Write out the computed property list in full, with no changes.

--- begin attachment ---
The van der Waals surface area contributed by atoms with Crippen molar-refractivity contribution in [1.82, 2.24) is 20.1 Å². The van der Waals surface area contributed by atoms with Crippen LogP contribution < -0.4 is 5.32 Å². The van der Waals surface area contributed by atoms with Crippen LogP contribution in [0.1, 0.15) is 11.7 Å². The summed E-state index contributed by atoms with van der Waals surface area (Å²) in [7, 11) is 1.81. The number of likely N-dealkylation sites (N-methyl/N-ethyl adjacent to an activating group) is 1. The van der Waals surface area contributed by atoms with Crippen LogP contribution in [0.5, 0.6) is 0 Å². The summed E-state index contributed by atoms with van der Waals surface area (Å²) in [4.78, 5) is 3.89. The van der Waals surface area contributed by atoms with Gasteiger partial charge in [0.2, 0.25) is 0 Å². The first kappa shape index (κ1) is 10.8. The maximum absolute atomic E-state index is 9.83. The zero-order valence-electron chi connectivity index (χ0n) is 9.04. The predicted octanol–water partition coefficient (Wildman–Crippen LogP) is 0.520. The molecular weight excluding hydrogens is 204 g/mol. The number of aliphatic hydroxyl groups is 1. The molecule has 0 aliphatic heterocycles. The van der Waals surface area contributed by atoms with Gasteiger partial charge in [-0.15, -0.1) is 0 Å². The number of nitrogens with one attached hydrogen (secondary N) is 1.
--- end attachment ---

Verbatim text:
The van der Waals surface area contributed by atoms with Crippen molar-refractivity contribution in [1.82, 2.24) is 20.1 Å². The van der Waals surface area contributed by atoms with Crippen LogP contribution < -0.4 is 5.32 Å². The van der Waals surface area contributed by atoms with Crippen LogP contribution in [0.1, 0.15) is 11.7 Å². The summed E-state index contributed by atoms with van der Waals surface area (Å²) in [7, 11) is 1.81. The number of likely N-dealkylation sites (N-methyl/N-ethyl adjacent to an activating group) is 1. The van der Waals surface area contributed by atoms with Crippen LogP contribution in [0.5, 0.6) is 0 Å². The summed E-state index contributed by atoms with van der Waals surface area (Å²) in [4.78, 5) is 3.89. The van der Waals surface area contributed by atoms with Gasteiger partial charge in [0.2, 0.25) is 0 Å². The first kappa shape index (κ1) is 10.8. The maximum absolute atomic E-state index is 9.83. The zero-order valence-electron chi connectivity index (χ0n) is 9.04. The predicted octanol–water partition coefficient (Wildman–Crippen LogP) is 0.520. The molecular weight excluding hydrogens is 204 g/mol. The number of aliphatic hydroxyl groups is 1. The molecule has 0 aliphatic heterocycles. The van der Waals surface area contributed by atoms with Gasteiger partial charge in [-0.15, -0.1) is 0 Å². The number of nitrogens with one attached hydrogen (secondary N) is 1.